But the findings shouldn’t send patients rushing to buy pot: the levels used in the research appear to be too high to obtain through smoking. And there’s no sign yet that the approach works in laboratory animals, let alone people.
Still, the finding does suggest that more than one compound in marijuana might boost cancer treatment, said study author Sean McAllister, an associate scientist at California Pacific Medical Center Research Institute in San Francisco. “Combination therapies might be more appropriate,” McAllister said.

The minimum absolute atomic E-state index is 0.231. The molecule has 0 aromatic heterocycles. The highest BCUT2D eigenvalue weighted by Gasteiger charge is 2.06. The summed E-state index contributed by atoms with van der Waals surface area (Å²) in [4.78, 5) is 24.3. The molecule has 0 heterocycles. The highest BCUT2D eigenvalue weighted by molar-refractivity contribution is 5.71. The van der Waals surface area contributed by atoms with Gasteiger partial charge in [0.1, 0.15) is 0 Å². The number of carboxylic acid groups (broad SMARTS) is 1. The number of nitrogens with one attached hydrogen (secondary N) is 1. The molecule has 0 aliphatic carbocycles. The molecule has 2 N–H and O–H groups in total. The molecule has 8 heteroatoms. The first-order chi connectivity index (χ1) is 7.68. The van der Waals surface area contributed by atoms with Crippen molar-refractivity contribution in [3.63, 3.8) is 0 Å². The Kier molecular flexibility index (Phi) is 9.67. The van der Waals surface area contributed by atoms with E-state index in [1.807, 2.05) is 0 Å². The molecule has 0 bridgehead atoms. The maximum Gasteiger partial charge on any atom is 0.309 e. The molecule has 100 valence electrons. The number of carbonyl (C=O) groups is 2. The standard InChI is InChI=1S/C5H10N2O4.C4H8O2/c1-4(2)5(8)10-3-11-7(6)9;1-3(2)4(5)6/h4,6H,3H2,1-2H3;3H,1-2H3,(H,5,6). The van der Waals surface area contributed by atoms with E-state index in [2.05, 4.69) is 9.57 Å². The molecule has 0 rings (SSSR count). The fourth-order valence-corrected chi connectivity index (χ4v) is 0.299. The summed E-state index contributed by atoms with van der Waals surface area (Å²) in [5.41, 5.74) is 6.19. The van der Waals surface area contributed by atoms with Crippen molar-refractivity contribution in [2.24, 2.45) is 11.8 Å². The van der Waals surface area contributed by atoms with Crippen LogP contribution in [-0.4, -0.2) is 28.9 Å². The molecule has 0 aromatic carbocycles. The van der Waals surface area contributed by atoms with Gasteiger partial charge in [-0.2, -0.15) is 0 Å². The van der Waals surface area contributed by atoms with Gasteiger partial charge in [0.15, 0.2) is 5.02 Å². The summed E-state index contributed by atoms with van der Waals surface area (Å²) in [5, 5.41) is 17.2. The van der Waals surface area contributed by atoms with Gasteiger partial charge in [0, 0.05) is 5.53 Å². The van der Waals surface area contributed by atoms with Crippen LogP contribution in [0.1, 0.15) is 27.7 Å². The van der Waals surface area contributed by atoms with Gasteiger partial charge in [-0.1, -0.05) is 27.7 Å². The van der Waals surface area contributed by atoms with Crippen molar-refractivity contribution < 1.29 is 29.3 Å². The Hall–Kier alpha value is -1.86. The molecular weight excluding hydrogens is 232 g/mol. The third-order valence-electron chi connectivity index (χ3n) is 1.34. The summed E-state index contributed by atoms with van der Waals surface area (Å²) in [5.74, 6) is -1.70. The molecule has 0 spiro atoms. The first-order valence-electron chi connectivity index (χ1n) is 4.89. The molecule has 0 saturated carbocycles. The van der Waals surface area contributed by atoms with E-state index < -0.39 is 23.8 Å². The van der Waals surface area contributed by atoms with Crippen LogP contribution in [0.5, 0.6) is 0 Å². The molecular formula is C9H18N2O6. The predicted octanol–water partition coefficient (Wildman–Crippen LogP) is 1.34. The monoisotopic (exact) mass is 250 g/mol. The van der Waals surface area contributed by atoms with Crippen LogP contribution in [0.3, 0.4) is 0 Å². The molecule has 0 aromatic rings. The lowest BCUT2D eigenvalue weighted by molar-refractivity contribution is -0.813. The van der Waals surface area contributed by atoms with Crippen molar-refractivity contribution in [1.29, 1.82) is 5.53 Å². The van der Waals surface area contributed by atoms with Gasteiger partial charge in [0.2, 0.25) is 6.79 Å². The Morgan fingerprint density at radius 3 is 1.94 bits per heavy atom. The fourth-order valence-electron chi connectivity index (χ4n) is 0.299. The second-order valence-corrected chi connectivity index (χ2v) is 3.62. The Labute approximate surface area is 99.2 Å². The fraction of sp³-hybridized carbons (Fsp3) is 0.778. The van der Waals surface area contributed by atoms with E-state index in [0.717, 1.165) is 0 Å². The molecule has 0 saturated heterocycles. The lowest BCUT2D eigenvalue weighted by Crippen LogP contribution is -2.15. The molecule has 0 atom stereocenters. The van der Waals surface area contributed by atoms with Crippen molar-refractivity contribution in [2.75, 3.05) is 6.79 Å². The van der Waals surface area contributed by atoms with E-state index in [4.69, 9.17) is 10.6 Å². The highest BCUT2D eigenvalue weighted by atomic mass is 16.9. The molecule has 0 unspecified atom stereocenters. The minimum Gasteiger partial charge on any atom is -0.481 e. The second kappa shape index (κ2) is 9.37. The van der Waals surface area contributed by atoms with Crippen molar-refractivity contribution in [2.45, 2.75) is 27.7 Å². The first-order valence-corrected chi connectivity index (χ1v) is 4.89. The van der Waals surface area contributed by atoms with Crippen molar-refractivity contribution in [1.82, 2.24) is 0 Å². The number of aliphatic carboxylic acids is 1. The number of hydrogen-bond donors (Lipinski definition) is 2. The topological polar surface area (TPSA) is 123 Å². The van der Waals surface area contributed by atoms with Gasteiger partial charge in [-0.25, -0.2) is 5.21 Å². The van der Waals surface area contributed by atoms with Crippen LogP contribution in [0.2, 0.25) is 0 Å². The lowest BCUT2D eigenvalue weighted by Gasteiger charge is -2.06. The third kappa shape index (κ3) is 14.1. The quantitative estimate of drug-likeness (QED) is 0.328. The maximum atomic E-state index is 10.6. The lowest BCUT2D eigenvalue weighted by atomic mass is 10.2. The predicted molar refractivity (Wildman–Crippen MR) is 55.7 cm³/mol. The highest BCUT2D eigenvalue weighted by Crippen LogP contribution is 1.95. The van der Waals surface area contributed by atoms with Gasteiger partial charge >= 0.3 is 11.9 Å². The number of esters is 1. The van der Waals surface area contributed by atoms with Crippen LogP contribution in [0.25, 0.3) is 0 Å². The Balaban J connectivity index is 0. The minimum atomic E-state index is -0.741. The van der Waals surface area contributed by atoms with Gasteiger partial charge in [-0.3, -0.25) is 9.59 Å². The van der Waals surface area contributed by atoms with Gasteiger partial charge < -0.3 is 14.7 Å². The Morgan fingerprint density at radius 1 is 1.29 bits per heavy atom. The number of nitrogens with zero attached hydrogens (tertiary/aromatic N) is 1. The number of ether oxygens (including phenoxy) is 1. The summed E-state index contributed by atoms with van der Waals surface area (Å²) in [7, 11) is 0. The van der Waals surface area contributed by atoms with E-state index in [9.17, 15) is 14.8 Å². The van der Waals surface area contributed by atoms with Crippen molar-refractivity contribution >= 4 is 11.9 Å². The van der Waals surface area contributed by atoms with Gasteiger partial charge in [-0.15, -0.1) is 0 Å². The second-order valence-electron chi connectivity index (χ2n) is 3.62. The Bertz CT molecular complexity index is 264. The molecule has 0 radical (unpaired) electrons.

Researchers have long studied the compounds in marijuana known as cannabinoids, which are thought to hold possible health benefits. One, known as THC, is well known for its role in making people high when they smoke or eat pot. Researchers have been testing it as a treatment for the brain tumors known as glioblastomas.
In the new study, researchers tested THC and cannabidiol, another compound from marijuana, on…
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